As those who follow The Well-read Naturalist’s Twitter or Instagram feeds will likely already know, I make a regular habit of reading from the collected essays in Melissa Harrison’s Seasons quartet of anthologies from Elliott & Thompson. However what most likely don’t know is just how regular this habit is, or why I do it. It’s easy enough to assume that I find the essays, poems, and diary extracts enjoyable and inspiring; Ms. Harrison’s exquisite editorial taste assures that nothing less would have been included. However even more than these collections being superb assemblies of writings about nature, in then I have found something more than I originally expected that has been of deep and lasting value to me, for which I am deeply grateful to all those whose works are included as well as to their remarkable editor, that perhaps may well be of similar help to others, hence I take somewhat of a personal risk by explaining it here.
I read the Seasons volumes according to their namesakes. As Autumn here in the Pacific Northwest has taken a decided turn toward the colder, more rainy aspect of Winter, I have likewise recently begun that latter volume, having recently concluded my reading of the former. Each day upon arising, right after I make a pot of tea and while the rest of my family is still a-bed, I settle into my chair and take up a new entry in the present season’s volume – following their arrangement in the book just as each day follows the next deeper into the season (Ms. Harrison has arranged them such so that read in this way they naturally follow the season’s progress). And while I must admit that I began doing this as something of an act of resistance to the daily ugliness that 2017 has brought so many of us, the practice has blossomed into something a bit more complex and personal than anticipated.
I have long turned to nature for solace and healing. From the time I was a boy, no matter how badly I was bullied at school that day (and some days it was downright vicious), the forest behind our house always received me warmly when I returned home. Taking to the fields, the hills, the shoreline, or the deep shadows of the forest has to this day been my remedy for whatever life throws at me – the difference now being that over the years I have found in these places not only solace, but places to celebrate and be joyful as well.
Indeed, and please don’t think ill of me for what I’m about to disclose, but some years ago, failing to find sufficient relevance to my life in the teachings of the Christianity in which I had been raised, I apostatized and looked toward that which had for so long already been providing to me the solace, the wisdom, the comfort, the inspiration, and the guidance that so many people ascribe to their religious practice. However I didn’t so much put my faith in nature as I found it there. Putting my hand to the rough bark of a Douglas Fir, feeling the wind blowing in from the Pacific Ocean, or gazing upon the face of the moon in the night sky, I found much more meaning than I ever did sitting in any church pew or reading from any canonical scripture, even those I have found particularly wise (Proverbs) or poetically beautiful (Ecclesiastes).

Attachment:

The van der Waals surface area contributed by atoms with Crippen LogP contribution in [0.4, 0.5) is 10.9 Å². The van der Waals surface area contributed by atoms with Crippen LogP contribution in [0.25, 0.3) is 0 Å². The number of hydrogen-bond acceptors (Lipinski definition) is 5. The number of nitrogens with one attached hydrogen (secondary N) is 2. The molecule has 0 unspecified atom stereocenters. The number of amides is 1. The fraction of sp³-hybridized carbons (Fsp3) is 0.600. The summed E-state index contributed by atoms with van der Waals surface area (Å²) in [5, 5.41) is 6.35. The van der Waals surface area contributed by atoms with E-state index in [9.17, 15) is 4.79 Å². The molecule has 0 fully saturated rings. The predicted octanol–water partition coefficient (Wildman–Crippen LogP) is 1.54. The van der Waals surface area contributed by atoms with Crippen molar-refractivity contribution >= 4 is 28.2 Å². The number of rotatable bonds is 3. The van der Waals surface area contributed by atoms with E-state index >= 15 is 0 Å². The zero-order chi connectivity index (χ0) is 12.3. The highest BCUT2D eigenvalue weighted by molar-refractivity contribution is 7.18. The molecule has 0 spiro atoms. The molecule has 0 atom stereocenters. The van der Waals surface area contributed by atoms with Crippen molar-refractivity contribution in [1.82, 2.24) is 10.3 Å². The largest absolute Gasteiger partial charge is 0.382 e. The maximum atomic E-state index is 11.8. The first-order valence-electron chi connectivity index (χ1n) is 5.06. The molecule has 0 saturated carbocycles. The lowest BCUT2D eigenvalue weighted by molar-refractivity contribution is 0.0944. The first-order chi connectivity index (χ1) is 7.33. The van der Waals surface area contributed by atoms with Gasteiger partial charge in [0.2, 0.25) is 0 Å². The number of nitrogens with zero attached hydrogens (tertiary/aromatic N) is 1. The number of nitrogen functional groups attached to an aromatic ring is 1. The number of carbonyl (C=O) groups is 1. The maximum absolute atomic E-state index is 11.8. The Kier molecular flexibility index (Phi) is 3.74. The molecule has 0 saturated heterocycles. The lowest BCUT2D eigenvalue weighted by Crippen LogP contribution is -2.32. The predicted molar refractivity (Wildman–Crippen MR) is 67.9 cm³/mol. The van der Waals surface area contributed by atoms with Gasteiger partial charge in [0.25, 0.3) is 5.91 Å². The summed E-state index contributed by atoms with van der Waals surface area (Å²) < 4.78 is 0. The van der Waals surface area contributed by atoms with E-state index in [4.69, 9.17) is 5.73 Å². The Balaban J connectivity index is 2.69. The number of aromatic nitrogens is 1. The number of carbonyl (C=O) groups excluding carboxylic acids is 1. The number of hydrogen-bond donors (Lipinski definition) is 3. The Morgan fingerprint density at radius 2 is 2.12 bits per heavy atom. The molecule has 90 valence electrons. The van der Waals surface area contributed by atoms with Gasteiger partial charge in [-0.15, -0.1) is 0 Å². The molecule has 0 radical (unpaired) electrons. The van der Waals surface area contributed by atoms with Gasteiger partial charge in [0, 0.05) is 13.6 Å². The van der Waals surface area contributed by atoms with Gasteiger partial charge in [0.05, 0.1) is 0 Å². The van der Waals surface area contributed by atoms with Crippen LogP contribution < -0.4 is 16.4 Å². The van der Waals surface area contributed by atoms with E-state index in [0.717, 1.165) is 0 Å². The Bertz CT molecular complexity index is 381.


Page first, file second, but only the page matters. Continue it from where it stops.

In addition to the love of my family, it has been my experiences with nature that have seen me through my treatments for cancer and hemochromatosis, the loss of jobs, the death of my father, the rise of Donald Trump, and most recently, upon turning fifty, the realization that some dreams may never come. It has also been in nature that I have found comfort during long business trips that put hundreds and even thousands of miles between me and those I love.
Which brings me back to these superb anthologies. As I am frequently called upon by my job to travel – sometimes to places very much isolated from nature in any but a very minimized or highly disturbed form (Las Vegas, for example) – it is not always possible for me to feel myself connected to nature as meaningfully as I would like to feel. It is, however, possible for me always to have one of these volumes in my bag. Similarly, as a husband, parent, and care-giving son,, there are days when, even being home, my life is so filled with responsibilities that it’s all I can do to see to the day’s tasks. However there is, in the precious pre-dawn moments when the house is still quiet, time enough to read in one of the quartet’s volumes a poem, a snippet from a diary, or a two-or-three page essay reminding me that all I have ever experienced of the natural word still abides, and that others have felt its magic every bit as deeply as I have. Thus these volumes have become for me, if you will, a daily devotional.
Therefore I would like to recommend that everyone – particularly those who may, like me, feel that the human world has taken a turn for not only the worse but straight into the bloody awful – secure one, or preferably all four, of these truly remarkable anthologies. Take up the volume for the present season and read one entry each day. Do this every day, and see if it doesn’t help to ground you in remembering that no matter what might be heard on the radio or read in the newspaper, regardless of how many challenges you might be asked to face and overcome that day, that nature – all-encompassing Nature – persists. She (to use the pronoun I prefer to use in reference) is larger than diseases. She is stronger than politicians. She is greater than nations. She is older than our puny species and will endure long after we have finally returned to her embrace.
In the words of others whom I have met who seem to follow a similar path to the one I have now for some time, knowingly or unknowingly, followed, “so mote it be.”